On Sunday, March 20th, the locally produced documentary, "Necessity: Climate Justice & the Thin Green Line" will have its theatrical premiere at Kiggins Theatre in downtown Vancouver, Washington. This is the second film in a two-part series on climate activism directed by Jan Haaken, filmmaker (and Old Mole), along with co-director Samantha Praus.
Much like Part I, "Necessity: Climate Justice & the thin Green Line" is guided by Native perspectives and weaves into the film dramatic regional sites where people are fighting fossil fuels. The film continues the story of activists enlisting the necessity defense, this time in a precedent-setting jury trial in Oregon after a direct action at Zenith Energy in Portland. This story of climate resistance in the Pacific Northwest brings into view a historical landscape of tribal leaders, Indigenous activists and white allies as they resist oil trains and terminals in the transport of highly toxic products through critical waterways and treaty lands.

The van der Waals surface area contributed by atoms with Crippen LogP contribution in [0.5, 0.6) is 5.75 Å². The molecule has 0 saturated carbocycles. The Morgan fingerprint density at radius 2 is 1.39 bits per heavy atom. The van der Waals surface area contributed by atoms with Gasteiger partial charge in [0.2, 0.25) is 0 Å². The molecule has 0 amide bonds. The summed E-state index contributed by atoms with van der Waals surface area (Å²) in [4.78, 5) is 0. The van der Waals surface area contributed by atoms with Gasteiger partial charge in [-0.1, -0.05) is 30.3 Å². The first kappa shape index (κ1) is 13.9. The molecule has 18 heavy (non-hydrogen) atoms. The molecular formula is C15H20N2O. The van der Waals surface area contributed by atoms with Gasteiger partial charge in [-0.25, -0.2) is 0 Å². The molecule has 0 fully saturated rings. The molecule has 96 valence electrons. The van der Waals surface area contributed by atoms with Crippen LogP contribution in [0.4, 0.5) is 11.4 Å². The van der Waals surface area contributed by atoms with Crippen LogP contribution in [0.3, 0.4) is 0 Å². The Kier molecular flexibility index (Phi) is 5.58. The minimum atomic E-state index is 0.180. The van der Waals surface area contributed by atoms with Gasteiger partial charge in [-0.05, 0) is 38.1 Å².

The story that unfolds in the film includes community opposition to the Tesoro-Savage Terminal at the Port of Vancouver. Jan Haaken talks today with Cager Clabaugh, former President of the International Longshore & Warehouse Workers Union (ILWU) Local 4 about the successful fight in Vancouver against what would have been the largest oil-by-rail terminal in North America. Cager Clabaugh is featured in the Necessity film and will be joining other activists featured in the film at the Kiggins screening on March 20th. Cager talks with Jan today about the history of the fight against Tesoro-Savage and the importance of labor and environmental alliances in responding to the climate crisis.